Five Family Favorites with Annie Barrows, Author of Ivy + Bean
The Children’s Book Review
Published: October 15, 2013
Annie Barrows is the author of many children’s books, including the Ivy + Bean series and The Magic Half, as well as several books for adults, including the bestselling novel The Guernsey Literary and Potato Peel Pie Society. She lives in Northern California with her husband and two daughters.
I have two daughters. They’re teenagers now, so I’ve had them for a long time. But I do not now nor have I ever had any idea how to raise them. I never had any parenting theories beyond the vestigial (Feed Them), and I was continually surprised/ impressed/alarmed by moms and dads who did. Every time I heard a parenting theory, I’d think Gee, that sounds good. I should do that. And then I’d forget the crucial elements or I’d miss the perfect opportunity or I’d get distracted, and I’d have to go back to winging it.
The one exception was my Theory of Reading, though the name sounds more august than it was. The Theory of Reading was pretty simple: if one of my kids asked me to read, I did. With a few exceptions (open flames, copious bleeding), I’d drop what I was doing, sit down, and read. I could say that I was demonstrating the value of reading or bonding with my children (both true), but the central motivation was that I liked it. We all liked it. Sure, they enjoyed being able to boss me around, but they really liked the stories. So did I.
Soon after I had my first baby, I realized that I loved kids’ books, and I loved reading them aloud too. I’ve since realized that those books, the hundreds and hundreds of good, bad, and great books that we read together created a culture in our family. They gave us a reservoir of experiences and characteristics to draw upon in our lives and in our understanding of our lives. I think that most of our conversations and attitudes contain some echo of our reading. Take, for example, pigs. There are genuine, real pigs we have had experiences with, at fairs, on farms. From these pigs, we know that pigs don’t smell very nice and make bizarre farting noises and sleep a lot. We know that they have eyelashes and that you can see their skin through their hairs. Some are very big indeed. Real pigs have taught us these things. But fictional pigs have taught us to like them. We have genial feelings about pigs because of Wilbur and a nameless pig who disturbs a camping trip in Alfie Goes Camping, among others.
There are a lot of books under our collective belt, and there are plenty that we quote and reference frequently, but some books have become such a part of our daily lives that they are really members of the family. Among these are:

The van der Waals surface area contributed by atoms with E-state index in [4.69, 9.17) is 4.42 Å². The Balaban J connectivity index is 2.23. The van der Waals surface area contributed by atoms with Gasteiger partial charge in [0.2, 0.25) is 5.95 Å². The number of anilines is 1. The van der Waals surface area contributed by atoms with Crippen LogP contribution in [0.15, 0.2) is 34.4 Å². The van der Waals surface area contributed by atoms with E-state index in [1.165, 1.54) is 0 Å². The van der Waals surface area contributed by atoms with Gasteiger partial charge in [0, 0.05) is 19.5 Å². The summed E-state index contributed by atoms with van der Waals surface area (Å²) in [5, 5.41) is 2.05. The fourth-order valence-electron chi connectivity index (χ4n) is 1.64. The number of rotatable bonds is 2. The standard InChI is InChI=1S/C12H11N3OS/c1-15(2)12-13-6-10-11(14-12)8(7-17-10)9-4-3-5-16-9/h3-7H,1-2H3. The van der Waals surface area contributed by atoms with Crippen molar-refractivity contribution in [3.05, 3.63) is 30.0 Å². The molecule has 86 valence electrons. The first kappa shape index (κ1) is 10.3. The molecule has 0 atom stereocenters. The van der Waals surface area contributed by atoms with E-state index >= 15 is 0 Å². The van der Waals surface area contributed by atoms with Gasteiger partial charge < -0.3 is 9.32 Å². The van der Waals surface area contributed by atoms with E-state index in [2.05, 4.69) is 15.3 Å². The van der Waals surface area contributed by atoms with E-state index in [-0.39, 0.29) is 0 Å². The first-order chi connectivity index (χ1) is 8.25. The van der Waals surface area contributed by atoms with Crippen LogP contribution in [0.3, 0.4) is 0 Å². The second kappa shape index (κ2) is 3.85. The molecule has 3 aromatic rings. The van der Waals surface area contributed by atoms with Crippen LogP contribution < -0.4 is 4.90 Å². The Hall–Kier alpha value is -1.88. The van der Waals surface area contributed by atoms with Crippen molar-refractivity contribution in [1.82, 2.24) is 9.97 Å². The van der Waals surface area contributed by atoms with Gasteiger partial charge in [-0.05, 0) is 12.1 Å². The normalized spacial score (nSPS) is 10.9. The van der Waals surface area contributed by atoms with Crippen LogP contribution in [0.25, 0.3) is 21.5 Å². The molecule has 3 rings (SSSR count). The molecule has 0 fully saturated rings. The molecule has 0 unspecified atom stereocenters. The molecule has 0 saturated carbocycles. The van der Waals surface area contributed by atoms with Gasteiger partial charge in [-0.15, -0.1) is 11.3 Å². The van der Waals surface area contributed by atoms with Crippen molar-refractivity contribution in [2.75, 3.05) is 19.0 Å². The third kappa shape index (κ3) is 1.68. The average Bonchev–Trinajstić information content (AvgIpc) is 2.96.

We laugh. We laugh and laugh and laugh till our noses run and tears spurt from our eyeballs. But in addition to making us laugh, the Calvin and Hobbes books reinforce one of our foundational beliefs: kids know more than grownups do.
All Ages | Publisher: Andrews McMeel Publishing, Reprint | November 13, 2012
Alfie is a regular 4-year-old boy, and the many books about him tell about regular four-year-old adventures in an utterly charming and engrossing way. Alfie and his sister, Annie Rose, make all of us feel cozy and validated. The pictures are wonderful, especially because the same belongings appear again and again, until they are as well-loved by readers as they obviously are by Alfie.
Ages 3-6 | Publisher: Red Fox; New edition | September 13, 1994
By Peter Spier
This never-sufficiently-to-be-looked-at book has been in print for over 30 years, and it will probably continue to be in print forever. It contains scores, maybe hundreds, of drawings of people—their faces, their clothes, their homes, their pets, their clothes, their holidays, their customs—around the world. Hours of my life have been spent inspecting this book with my children.
Ages 4-8 | Publisher: Doubleday Books for Young Readers | April 1, 1988
I think this is a (maybe even the) great American novel, in part because of its belief in honorable story-telling. But never mind that—my kids were enthralled by it. In some ways, it depicts a child’s dream world, where you make your own house, your own food, your own clothes, and your own fun, with no interference from remote authorities or complex systems.
And psst! Grownups! These books are really great when your kids are whining about toys. You can say sternly, “Laura Ingalls got a penny and piece of candy for Christmas and she was grateful.”
Ages 8-12 | Publisher: Harper Collins, Reprint | September 28, 2010
A fabulous instructional tale about obeying the letter of the law but not the spirit, illustrated in silhouettes. The most important lesson my children seem to have learned from this book is that what grownup don’t know won’t hurt them.
Ages 4-8 | Publisher: Atheneum Books for Young Readers | March 31, 1993
Find out more about Annie Barrows, visit: anniebarrows.com
Read our 2011 interview with Annie Barrows
Ivy + Bean Take the Case: Book 10, Available Now!